Waiting for a Move Through Resistance

The market has been in a bullish trend lately, continually setting all-time highs. Until some major support levels, like the 50-day moving averages on the three major indexes, traders should be careful hunting for bearish directional trades. Below we will look at a couple of trade ideas that came up in my daily group coaching class recently and my thoughts on why I am fanatical (some might say) about resistance.


Resistance is a level that an underlying has trouble moving above. It can be horizontal, at an angle, a recent high or low or a moving average, just to name a few potential resistance levels. I always like to say that with resistance, and support for that matter, there’s about a 70% to 80% chance that the underlying will not move through that level initially. I’ll follow that up with some “see for yourself” examples.

Two Recent Examples

In class someone asked me to look at Walt Disney Co. (DIS) for a potential move higher. I brought up the daily chart as seen below.

I pointed out that at the time, with DIS trading around $183.50, it might run into some potential resistance right around or just over the $185 level. If you take a bullish trade, I reasoned, be sure to move your mental stop losses up if it rallied up to that level because it has a better chance of retreating. The other trade to consider is wait until resistance is broken at $185 before taking a bullish trade. Sure enough the next day the stock rallied up and dropped below the $182 level.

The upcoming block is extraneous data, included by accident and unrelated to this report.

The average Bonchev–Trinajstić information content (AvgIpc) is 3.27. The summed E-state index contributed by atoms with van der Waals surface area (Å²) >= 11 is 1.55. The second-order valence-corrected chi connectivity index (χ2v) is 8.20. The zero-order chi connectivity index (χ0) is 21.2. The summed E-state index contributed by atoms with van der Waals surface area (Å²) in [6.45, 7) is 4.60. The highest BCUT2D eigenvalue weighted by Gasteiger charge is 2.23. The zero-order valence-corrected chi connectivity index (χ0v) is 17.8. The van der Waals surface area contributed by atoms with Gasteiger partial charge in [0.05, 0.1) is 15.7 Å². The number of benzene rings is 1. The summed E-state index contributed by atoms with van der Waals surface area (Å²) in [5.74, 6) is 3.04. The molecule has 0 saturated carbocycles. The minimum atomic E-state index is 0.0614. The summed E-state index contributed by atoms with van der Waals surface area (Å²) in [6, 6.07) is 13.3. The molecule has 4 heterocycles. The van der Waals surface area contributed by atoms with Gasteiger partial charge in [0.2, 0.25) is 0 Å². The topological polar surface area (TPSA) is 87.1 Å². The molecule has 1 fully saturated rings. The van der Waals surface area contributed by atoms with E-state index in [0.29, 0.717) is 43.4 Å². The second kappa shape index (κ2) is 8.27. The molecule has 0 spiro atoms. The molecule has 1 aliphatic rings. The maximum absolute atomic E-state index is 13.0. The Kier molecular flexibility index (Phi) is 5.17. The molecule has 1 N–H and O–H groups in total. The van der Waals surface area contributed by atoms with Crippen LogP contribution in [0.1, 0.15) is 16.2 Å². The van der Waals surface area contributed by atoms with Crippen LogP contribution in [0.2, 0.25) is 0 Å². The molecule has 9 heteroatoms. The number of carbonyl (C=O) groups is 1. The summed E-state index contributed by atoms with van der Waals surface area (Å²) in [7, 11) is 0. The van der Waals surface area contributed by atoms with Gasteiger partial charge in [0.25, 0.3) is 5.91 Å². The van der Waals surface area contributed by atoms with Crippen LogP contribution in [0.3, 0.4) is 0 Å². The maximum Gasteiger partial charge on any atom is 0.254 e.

Another stock we talked about in class was Tesla Inc. (TSLA). The stock recently broke through some resistance and moved higher before trading sideways for a couple of days. Below is an hourly chart on TSLA for several days.

I mentioned I would like to see the stock break some potential resistance around the $740 level before initializing a bullish trade, knowing that resistance had a better chance of holding the stock back. It was tested a few times in a several-day period and buyers refused to push the stock higher. I said I would rather play the odds until buyers pushed it through that level.

Not Guaranteed

Counting on resistance and support to work every time is not prudent. But knowing as a trader the odds are on your side it will initially hold should give a technical trader an advantage. When the odds of resistance being broken come to fruition, that is a time to be on the buyer’s side.

John Kmiecik, Market Taker Mentoring

Trader Education